Proper 11 • Ephesians 2:11–22 • July 19, 2015

By Jeff Gibbs

I say to my students with some regularity, “Careful exegesis often makes the text harder to preach.” What I mean, of course, is that the concerns of a particular text of Scripture might not, at first glance, be the sorts of things that concern a Christian/Lutheran congregation in twenty-first-century North America. When this is the case, there are several options. One can opt for a topical sermon that begins from the text and moves on to other pericopes before synthesizing and offering helpful truth for God’s people; this is fine. One could, of course, ignore the text’s concerns and use the reading as a pretext. (I know about this one because I’ve done it often enough over the years.) Or, one can try to discern the text’s interests, and the questions to which it gives answers—and then apply that.

This reading from Ephesians is about what God in Christ has done for people. Easy enough. Even better, it proclaims that people who were far off have been brought near, that people whose relationship with God was chaotic and hate-filled and alienated have been reconciled to God. Hooray! The death of Christ, his “blood” has done this and divisions have been removed.

Here’s the difficult part of the text. The people who were far off were Gentiles and they were far off precisely because they were not faithful Israelites. They had no access to Israel’s covenants with God, and they were not living in response to God’s mercy by seeking to keep his commands in the law of Moses (3:11–12). They were without God in the world. Paul proclaims in these verses the Gentiles’ reconciliation and peace with God—but even more emphatically, he proclaims the Gentiles’ reconciliation and peace with Israelites, with Christ-believing Jews. The good news is that the Gentile believers now fully belong as household members (3:19) to the God of Israel, the Father of Jesus (Eph 1:3). To be sure, this is so because they have been set into place as part of the building founded on the apostles and prophets who in turn take their direction and orientation from the cornerstone which is Jesus himself. In this reading, however, the negative “before” was Gentile alienation from God’s covenant people. The positive “but now” primarily (though not exclusively) consists of being made into a unity with Jewish believers.

Therefore, when Paul says and then explicates that “Christ himself is our peace” (v. 14), his concern primarily (though not exclusively) is to proclaim the peace between Jewish believer and Gentile believer. The both have become one; the law of Moses that divided the two has been torn down so that the two types of people might become one new man in Christ (3:14–15). The hatred and alienation between Jew and Gentile has been killed in Jesus’s own body (3:16). And now (to borrow a bit from Romans) there is no distinction; both Jew and Gentile have access in one Spirit to the same Father (3:18).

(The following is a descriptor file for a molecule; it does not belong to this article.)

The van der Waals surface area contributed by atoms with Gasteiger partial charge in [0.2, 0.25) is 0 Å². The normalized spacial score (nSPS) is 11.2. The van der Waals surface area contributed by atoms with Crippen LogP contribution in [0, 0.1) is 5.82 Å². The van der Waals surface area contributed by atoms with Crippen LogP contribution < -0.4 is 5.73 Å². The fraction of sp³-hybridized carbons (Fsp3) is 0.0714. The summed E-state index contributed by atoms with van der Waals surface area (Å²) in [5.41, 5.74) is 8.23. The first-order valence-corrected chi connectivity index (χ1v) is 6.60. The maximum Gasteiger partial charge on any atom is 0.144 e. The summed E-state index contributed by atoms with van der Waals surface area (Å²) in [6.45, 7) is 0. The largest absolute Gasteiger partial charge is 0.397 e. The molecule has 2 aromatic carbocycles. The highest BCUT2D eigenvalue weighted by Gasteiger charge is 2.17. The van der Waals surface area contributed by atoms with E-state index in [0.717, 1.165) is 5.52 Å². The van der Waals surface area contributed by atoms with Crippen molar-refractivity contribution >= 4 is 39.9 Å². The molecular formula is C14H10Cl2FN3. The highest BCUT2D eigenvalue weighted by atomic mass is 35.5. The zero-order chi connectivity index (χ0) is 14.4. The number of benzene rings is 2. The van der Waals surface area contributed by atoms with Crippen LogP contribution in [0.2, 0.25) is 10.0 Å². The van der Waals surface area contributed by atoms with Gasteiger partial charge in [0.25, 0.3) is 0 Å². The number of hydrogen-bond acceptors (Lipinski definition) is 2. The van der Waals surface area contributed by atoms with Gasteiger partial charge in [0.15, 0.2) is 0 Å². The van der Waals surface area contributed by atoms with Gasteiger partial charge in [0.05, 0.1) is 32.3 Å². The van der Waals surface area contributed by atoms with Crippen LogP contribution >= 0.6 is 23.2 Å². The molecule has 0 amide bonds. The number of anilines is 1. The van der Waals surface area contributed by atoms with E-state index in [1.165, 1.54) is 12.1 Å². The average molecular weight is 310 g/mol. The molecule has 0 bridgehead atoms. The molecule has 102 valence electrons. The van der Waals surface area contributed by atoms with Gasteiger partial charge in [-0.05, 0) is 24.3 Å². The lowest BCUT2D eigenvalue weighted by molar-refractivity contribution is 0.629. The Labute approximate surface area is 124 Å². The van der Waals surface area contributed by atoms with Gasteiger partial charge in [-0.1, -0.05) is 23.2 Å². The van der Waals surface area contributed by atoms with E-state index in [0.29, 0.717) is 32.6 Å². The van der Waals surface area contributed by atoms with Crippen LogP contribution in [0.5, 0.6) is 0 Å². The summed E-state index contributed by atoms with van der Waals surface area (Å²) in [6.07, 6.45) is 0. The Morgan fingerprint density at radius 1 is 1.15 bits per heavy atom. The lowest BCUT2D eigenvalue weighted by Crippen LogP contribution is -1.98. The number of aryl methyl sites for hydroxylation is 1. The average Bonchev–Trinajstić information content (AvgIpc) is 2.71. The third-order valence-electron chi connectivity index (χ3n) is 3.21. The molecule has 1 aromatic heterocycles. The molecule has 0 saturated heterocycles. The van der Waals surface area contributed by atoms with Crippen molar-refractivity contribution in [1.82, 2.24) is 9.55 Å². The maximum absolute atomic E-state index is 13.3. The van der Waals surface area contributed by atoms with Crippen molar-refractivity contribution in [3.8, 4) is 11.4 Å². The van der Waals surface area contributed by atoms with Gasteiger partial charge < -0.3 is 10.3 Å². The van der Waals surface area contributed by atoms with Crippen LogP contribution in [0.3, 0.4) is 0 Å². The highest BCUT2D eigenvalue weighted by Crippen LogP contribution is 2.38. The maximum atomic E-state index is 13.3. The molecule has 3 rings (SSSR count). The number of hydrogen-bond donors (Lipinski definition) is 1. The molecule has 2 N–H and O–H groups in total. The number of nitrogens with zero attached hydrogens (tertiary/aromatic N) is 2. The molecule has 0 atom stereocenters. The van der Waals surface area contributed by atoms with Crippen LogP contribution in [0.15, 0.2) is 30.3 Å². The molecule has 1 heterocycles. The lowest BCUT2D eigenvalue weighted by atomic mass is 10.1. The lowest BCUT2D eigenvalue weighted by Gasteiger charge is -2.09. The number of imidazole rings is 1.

The issue of “Jew and Gentile,” however, is scarcely an issue for us today. In an attempt to apply this central theme of this particular reading, I suggest at least two directions for application. First, this would be a good text if the pastor wanted to supplant any sort of sinfully divisive thinking or behavior in the congregation with Christ-centered unity. The preacher can use a graphic image such as this: “When you try to maintain your hatred or your anger or your separation, it’s as if you are reaching into the wounds of Jesus—where all of that enmity went—and pulling it out again. Don’t do that! Give the separation up! Let go of the anger! Leave it in the wounds of Jesus. He has reconciled you to God, his Father. Now, be reconciled to one another!”

Second, this would be a good text if the pastor wanted to assure all the members of the congregation (and indeed, all of his hearers) that “there is a place for you here, because there is peace and reconciliation for all in the body of Jesus.” All believers have been brought near—to God and to one another—by his blood (3:13). He killed the alienating enmity for all on the cross. No longer is any believer a stranger or a foreigner here in the assembly of the baptized. All share the same foundation, the same cornerstone; all belong here as part of God’s house and building.

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